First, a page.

The Bank of England took emergency action on Wednesday to avoid a meltdown in the UK pensions sector, unleashing a £65bn bond-buying programme to stem a crisis in government debt markets.

The central bank warned of a “material risk to UK financial stability” from turmoil in the gilts market sparked by chancellor Kwasi Kwarteng’s tax cuts and borrowing plan last week.

In spite of the prolonged market upheaval, City minister Andrew Griffith said the government would stick to its strategy: “We think they’re the right plans because those plans make our economy competitive,” he said.

The BoE suspended a programme to sell gilts — part of an effort to get surging inflation under control — and instead pledged to buy long-dated bonds at a rate of up to £5bn a day for the next 13 weekdays.

Economists warned that the injection of billions of pounds of newly minted money into the economy could fuel inflation. “This move will be inflationary at a time of already high inflation,” said Daniel Mahoney, UK economist at Handelsbanken.

UK government bond markets recovered sharply after the announcement. The pound rose 1.4 per cent on the day and, by evening trading in London, had reached $1.0877 against the dollar.

The bank stressed that it was not seeking to lower long-term government borrowing costs. Instead it wanted to buy time to prevent a vicious circle in which pension funds have to sell gilts immediately to meet demands for cash from their creditors.

That process had put pension funds at risk of insolvency, because the mass sell-offs pushed down further the price of gilts held by funds as assets, requiring them to stump up even more cash.

“At some point this morning I was worried this was the beginning of the end,” said a senior London-based banker, adding that at one point on Wednesday morning there were no buyers of long-dated UK gilts. “It was not quite a Lehman moment. But it got close.”

The most directly affected groups were final-salary pension schemes that have hedged to ensure their ability to make future payments — so-called liability-driven investment strategies that are very sensitive to fast-moving gilt yields.

“It appears that some players in the market ran out of collateral and dumped gilts,” said Peter Harrison, chief executive of Schroders, which has $55bn in global LDI business. “We were more conservatively positioned and we had enough collateral to meet all of our margin calls.”

But a senior executive at a large asset manager said they had contacted the BoE on Tuesday warning that it needed “to intervene in the market otherwise it will seize up” — but the bank failed to act until Wednesday. It declined to comment.

Cardano Investment, which manages LDI strategies for about 30 UK pension schemes with roughly £50bn of assets, said it had written to the BoE on Wednesday.

“If there was no intervention today, gilt yields could have gone up to 7-8 per cent from 4.5 per cent this morning and in that situation around 90 per cent of UK pension funds would have run out of collateral,” said Kerrin Rosenberg, Cardano Investment chief executive. “They would have been wiped out.”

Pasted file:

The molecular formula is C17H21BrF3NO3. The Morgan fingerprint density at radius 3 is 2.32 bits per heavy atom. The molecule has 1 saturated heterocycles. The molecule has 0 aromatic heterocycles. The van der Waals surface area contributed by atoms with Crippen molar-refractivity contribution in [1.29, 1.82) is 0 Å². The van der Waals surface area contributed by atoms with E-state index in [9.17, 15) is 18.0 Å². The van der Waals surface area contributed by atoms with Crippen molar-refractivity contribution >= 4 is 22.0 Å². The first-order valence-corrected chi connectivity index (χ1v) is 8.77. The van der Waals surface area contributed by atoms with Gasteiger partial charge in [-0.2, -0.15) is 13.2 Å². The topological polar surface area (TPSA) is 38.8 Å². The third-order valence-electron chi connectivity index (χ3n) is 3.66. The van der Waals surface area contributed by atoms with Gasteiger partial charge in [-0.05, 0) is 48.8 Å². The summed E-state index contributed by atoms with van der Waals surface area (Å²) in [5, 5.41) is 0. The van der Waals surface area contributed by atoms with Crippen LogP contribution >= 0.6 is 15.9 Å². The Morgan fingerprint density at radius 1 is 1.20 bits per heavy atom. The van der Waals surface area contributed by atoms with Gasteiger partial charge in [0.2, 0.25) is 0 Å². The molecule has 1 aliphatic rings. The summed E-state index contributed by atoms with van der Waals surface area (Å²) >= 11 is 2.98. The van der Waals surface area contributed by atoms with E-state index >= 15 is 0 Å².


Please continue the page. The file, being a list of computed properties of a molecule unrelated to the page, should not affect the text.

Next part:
The Treasury on Wednesday tried to reassure markets by telling government departments to identify efficiency savings, stressing that they would have to live within very tight spending limits, already set until 2025.

Chris Philp, Treasury chief secretary, suggested on Wednesday night that he was looking at big savings by not uprating pensions and benefits in line with inflation next April. “It will be considered in the normal way,” he told ITV’s Peston.

In June, former chancellor Rishi Sunak promised that pensions would be uprated by about 10 per cent next year, in line with inflation this autumn.

The government has promised a “triple lock”, where pensions rise by whichever is higher: average earnings, 2.5 per cent or inflation. Treasury insiders insisted that Philp was not changing government policy.

At a meeting with the chancellor earlier on Wednesday, bankers had urged Kwarteng not to wait until a planned statement on November 23 to take action to calm the markets with a new plan to cut debt.

One person at the meeting, which included Citi, Bank of America, UBS, JPMorgan, Deutsche Bank and Standard Chartered, said that date was too far off. Kwarteng’s allies insisted that he was sticking to his timetable.

Following the BoE’s intervention, Labour leader Sir Keir Starmer called for parliament to be recalled and for Kwarteng to abandon his plans.

But some Conservative MPs believe Kwarteng’s reputation has been shredded by the chaos of the past few days and cannot survive as chancellor, while some argue that prime minister Liz Truss must change course.

Kwarteng’s allies said he would not resign, while one government insider said of Truss: “She’s very much not in the mood to budge and wants to tough it out.” Truss and Kwarteng said nothing publicly on Wednesday.

But Tory anger is mounting, with some warning that Truss faces a rebellion on key legislation, including possibly on the finance bill to enact the new package, when MPs return to the Commons in October.

Simon Hoare, Tory MP for North Dorset, tweeted: “These are not circumstances beyond the control of Govt/Treasury. They were authored there. This inept madness cannot go on.”

The BoE took the emergency measure after Kwarteng’s fiscal package last week sent the pound tumbling and set off historic falls in gilt prices.

After the announcement, 30-year gilt yields, which earlier on Wednesday had touched a 20-year high above 5 per cent, fell 1 percentage point to 4 per cent — their biggest drop for any single day on record, according to Tradeweb data. Yields fall when prices rise. Ten-year yields slipped to 4.1 per cent from 4.59 per cent.

The Treasury blamed “significant volatility” in “global financial markets”.

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